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EDI Thesis Projects: Novel Takes on Hybrid Design

Students in Northwestern’s Engineering Design Innovation (EDI) program demonstrate breadth and depth of their design innovation craft through individual thesis projects that illuminate each student’s unique skills as a hybrid designer.

What does a reptile lair have to do with an intensive care unit or an online video game?

The answer is each was a topic examined by students in Northwestern's Engineering Design Innovation (EDI) program in 2021 as part of their thesis projects. EDI's Thesis gives students the opportunity to research a problem they are passionate about and identify a possible solution. The two-quarter course is a chance for students to dive deep into an area they are interested in while also demonstrating the breadth of knowledge accumulated throughout the program.

Thesis also allows students the chance to work directly with industry mentors who offer guidance and feedback throughout the project.

Jim WicksThesis is co-taught by Professor Jim Wicks, co-director of EDI, and adjunct lecturer Amy Schwartz. Wicks recently talked about what he thinks makes a thesis project such a valuable opportunity for students and what returning alumni tell him about the experience.

What is the most unique aspect of Thesis?

What's cool about Thesis is students get to decide whatever it is they want to focus on. They get to decide what problem they care most about or are most interested in trying to solve. The topic is wide open, from designing a better drain cover to trying to figure out mental health interventions that can compliment services of the Red Cross in moments of disaster relief, and everything in between. 

The most unique thing is the role the mentors play. What we try to work really hard at in EDI is having strong adjunct faculty and a strong network of designers who work professionally across a lot of different disciplines and industries. We do that in part so that our students have a wide range of perspectives available to them as Thesis mentors. Toward the end of their first thesis quarter, students are paired with a mentor, and then in their second quarter, they meet with their mentor every week for feedback and advice. It's a great way to hear and learn from industry experts while receiving tailored feedback about a project that the students are passionate about.

EDI places a large emphasis on teamwork and community building, so why is Thesis something students do individually? 

In the first year of EDI, we focus on team, community, and individual development, and the projects are team-based because we think that's the best way to learn. Along the way, students might learn about areas they're prepared to elevate in, and Thesis allows for that. Thesis also forces students to challenge themselves in areas that may not be their strength. When they graduate, hopefully that area they felt good at is even stronger, and the area where they were weaker, they were forced to address.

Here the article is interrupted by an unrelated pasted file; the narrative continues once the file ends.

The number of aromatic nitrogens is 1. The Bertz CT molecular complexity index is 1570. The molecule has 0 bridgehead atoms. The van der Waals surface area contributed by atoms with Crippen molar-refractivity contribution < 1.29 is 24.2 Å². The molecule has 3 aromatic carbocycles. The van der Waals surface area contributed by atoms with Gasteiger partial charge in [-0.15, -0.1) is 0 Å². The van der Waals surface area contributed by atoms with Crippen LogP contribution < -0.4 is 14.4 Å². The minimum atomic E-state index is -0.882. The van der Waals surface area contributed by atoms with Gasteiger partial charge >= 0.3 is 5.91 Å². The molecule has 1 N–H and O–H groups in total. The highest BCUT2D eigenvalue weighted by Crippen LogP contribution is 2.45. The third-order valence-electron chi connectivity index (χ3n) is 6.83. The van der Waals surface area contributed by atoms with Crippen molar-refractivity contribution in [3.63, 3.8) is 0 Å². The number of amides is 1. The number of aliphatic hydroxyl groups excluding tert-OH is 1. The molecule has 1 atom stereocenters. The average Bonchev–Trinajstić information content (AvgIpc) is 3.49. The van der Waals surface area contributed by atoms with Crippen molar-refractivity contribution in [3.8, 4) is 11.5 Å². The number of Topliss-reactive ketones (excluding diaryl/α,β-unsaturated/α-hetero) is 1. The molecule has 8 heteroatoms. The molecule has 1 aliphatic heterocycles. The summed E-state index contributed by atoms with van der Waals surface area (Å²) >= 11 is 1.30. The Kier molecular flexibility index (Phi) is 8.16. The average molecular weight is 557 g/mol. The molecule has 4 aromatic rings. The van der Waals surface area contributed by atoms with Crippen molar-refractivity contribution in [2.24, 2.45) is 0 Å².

When do students start working on their Thesis project?

We first meet to talk about Thesis about a month before they finish their spring quarter. We share important details and explain that it will be an opportunity for them to showcase what they've learned. We challenge them to spend that last month and the summer thinking through three topics they think they could focus on that would allow them to exercise their skills in digital design, physical design, or service design. Then on the first day of fall quarter, they present their topics to the class, give a one-minute description about each, and listen to feedback from the class, as well as Amy and myself.

What is the timeline from that point forward?

After the students hear the feedback, they spend the next two weeks working with the faculty to determine which of their topics they want to focus on. Once they decide, they spend that first quarter focused on research, understanding the problem and identifying what they think could be potential solutions. The quarter culminates with a presentation to faculty, their peers, and mentors. Then in the second quarter, students take those concepts and iteratively design and test specific design executions with consumers and against the project objectives. The second quarter is less about what the problem is and more about how they might execute different design details. The quarter ends with a 10-minute presentation of their final project to friends, families, mentors, faculty, and peers. 

Is 10 minutes enough time for them to summarize two quarters worth of research and design?

Students have 10 minutes to tell a story of all the work they've done, and we always hear from alumni when they come back that they never felt those 10 minutes were enough time. Those same alumni also say that having to take all the work they did and boil it down to 10 minutes and communicate it with richness and in a thorough way was one of the best skills they learned in Thesis. No one makes 30-minute presentations at work. You've got to get to your point and do it in a way that reflects your research and insights. 

Learn more about past thesis projects.

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